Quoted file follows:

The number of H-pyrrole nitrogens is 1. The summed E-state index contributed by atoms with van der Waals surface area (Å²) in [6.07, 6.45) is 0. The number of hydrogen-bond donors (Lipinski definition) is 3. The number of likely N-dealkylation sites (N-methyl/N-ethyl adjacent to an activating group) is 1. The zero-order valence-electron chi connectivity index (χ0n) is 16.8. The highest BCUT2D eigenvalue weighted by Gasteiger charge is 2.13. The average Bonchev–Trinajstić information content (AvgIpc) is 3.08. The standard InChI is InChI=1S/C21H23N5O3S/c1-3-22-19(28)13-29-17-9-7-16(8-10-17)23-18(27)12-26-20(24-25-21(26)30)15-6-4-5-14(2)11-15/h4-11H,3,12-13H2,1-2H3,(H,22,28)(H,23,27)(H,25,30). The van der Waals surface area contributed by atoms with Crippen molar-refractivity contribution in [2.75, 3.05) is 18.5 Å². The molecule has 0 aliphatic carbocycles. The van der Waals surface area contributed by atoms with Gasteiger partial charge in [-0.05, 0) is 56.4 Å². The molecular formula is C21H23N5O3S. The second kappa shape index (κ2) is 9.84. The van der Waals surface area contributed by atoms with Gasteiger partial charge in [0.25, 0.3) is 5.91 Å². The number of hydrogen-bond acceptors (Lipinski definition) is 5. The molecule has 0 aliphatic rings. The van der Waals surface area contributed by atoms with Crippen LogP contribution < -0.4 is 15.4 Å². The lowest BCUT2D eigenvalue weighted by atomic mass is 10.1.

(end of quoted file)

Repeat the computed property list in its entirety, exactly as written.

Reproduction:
The number of H-pyrrole nitrogens is 1. The summed E-state index contributed by atoms with van der Waals surface area (Å²) in [6.07, 6.45) is 0. The number of hydrogen-bond donors (Lipinski definition) is 3. The number of likely N-dealkylation sites (N-methyl/N-ethyl adjacent to an activating group) is 1. The zero-order valence-electron chi connectivity index (χ0n) is 16.8. The highest BCUT2D eigenvalue weighted by Gasteiger charge is 2.13. The average Bonchev–Trinajstić information content (AvgIpc) is 3.08. The standard InChI is InChI=1S/C21H23N5O3S/c1-3-22-19(28)13-29-17-9-7-16(8-10-17)23-18(27)12-26-20(24-25-21(26)30)15-6-4-5-14(2)11-15/h4-11H,3,12-13H2,1-2H3,(H,22,28)(H,23,27)(H,25,30). The van der Waals surface area contributed by atoms with Crippen molar-refractivity contribution in [2.75, 3.05) is 18.5 Å². The molecule has 0 aliphatic carbocycles. The van der Waals surface area contributed by atoms with Gasteiger partial charge in [-0.05, 0) is 56.4 Å². The molecular formula is C21H23N5O3S. The second kappa shape index (κ2) is 9.84. The van der Waals surface area contributed by atoms with Gasteiger partial charge in [0.25, 0.3) is 5.91 Å². The number of hydrogen-bond acceptors (Lipinski definition) is 5. The molecule has 0 aliphatic rings. The van der Waals surface area contributed by atoms with Crippen LogP contribution < -0.4 is 15.4 Å². The lowest BCUT2D eigenvalue weighted by atomic mass is 10.1.